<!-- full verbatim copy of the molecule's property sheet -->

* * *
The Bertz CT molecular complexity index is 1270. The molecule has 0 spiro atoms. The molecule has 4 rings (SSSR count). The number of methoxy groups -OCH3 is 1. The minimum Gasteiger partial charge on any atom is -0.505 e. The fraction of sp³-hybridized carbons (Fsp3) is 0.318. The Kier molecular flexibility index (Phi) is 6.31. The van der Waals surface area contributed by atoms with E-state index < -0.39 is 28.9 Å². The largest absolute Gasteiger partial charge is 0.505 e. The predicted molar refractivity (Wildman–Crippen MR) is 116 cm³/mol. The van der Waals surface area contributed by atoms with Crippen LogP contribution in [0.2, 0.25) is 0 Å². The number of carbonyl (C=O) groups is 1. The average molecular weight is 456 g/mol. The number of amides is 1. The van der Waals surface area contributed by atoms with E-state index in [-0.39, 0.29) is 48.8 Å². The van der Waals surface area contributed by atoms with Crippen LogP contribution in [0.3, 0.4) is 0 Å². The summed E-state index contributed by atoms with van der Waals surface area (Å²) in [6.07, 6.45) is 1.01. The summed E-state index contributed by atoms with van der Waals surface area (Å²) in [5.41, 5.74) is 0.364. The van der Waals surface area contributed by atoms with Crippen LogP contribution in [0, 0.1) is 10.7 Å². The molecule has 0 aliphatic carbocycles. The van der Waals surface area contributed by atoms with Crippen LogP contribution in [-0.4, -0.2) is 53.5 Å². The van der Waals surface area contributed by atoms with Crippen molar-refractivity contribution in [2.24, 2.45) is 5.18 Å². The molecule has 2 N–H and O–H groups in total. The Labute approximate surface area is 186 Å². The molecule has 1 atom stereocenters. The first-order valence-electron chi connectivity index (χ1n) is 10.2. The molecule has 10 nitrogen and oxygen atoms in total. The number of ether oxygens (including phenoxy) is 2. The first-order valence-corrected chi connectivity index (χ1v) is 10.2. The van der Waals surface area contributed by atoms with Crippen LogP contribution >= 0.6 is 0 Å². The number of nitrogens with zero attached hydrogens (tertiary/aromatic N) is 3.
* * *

The Bertz CT molecular complexity index is 1270. The molecule has 0 spiro atoms. The molecule has 4 rings (SSSR count). The number of methoxy groups -OCH3 is 1. The minimum Gasteiger partial charge on any atom is -0.505 e. The fraction of sp³-hybridized carbons (Fsp3) is 0.318. The Kier molecular flexibility index (Phi) is 6.31. The van der Waals surface area contributed by atoms with E-state index < -0.39 is 28.9 Å². The largest absolute Gasteiger partial charge is 0.505 e. The predicted molar refractivity (Wildman–Crippen MR) is 116 cm³/mol. The van der Waals surface area contributed by atoms with Crippen LogP contribution in [0.2, 0.25) is 0 Å². The number of carbonyl (C=O) groups is 1. The average molecular weight is 456 g/mol. The number of amides is 1. The van der Waals surface area contributed by atoms with E-state index in [-0.39, 0.29) is 48.8 Å². The van der Waals surface area contributed by atoms with Crippen LogP contribution in [0.3, 0.4) is 0 Å². The summed E-state index contributed by atoms with van der Waals surface area (Å²) in [6.07, 6.45) is 1.01. The summed E-state index contributed by atoms with van der Waals surface area (Å²) in [5.41, 5.74) is 0.364. The van der Waals surface area contributed by atoms with Crippen LogP contribution in [0, 0.1) is 10.7 Å². The molecule has 0 aliphatic carbocycles. The van der Waals surface area contributed by atoms with Crippen LogP contribution in [-0.4, -0.2) is 53.5 Å². The van der Waals surface area contributed by atoms with Crippen molar-refractivity contribution in [2.24, 2.45) is 5.18 Å². The molecule has 2 N–H and O–H groups in total. The Labute approximate surface area is 186 Å². The molecule has 1 atom stereocenters. The first-order valence-electron chi connectivity index (χ1n) is 10.2. The molecule has 10 nitrogen and oxygen atoms in total. The number of ether oxygens (including phenoxy) is 2. The first-order valence-corrected chi connectivity index (χ1v) is 10.2. The van der Waals surface area contributed by atoms with Crippen LogP contribution >= 0.6 is 0 Å². The number of nitrogens with zero attached hydrogens (tertiary/aromatic N) is 3.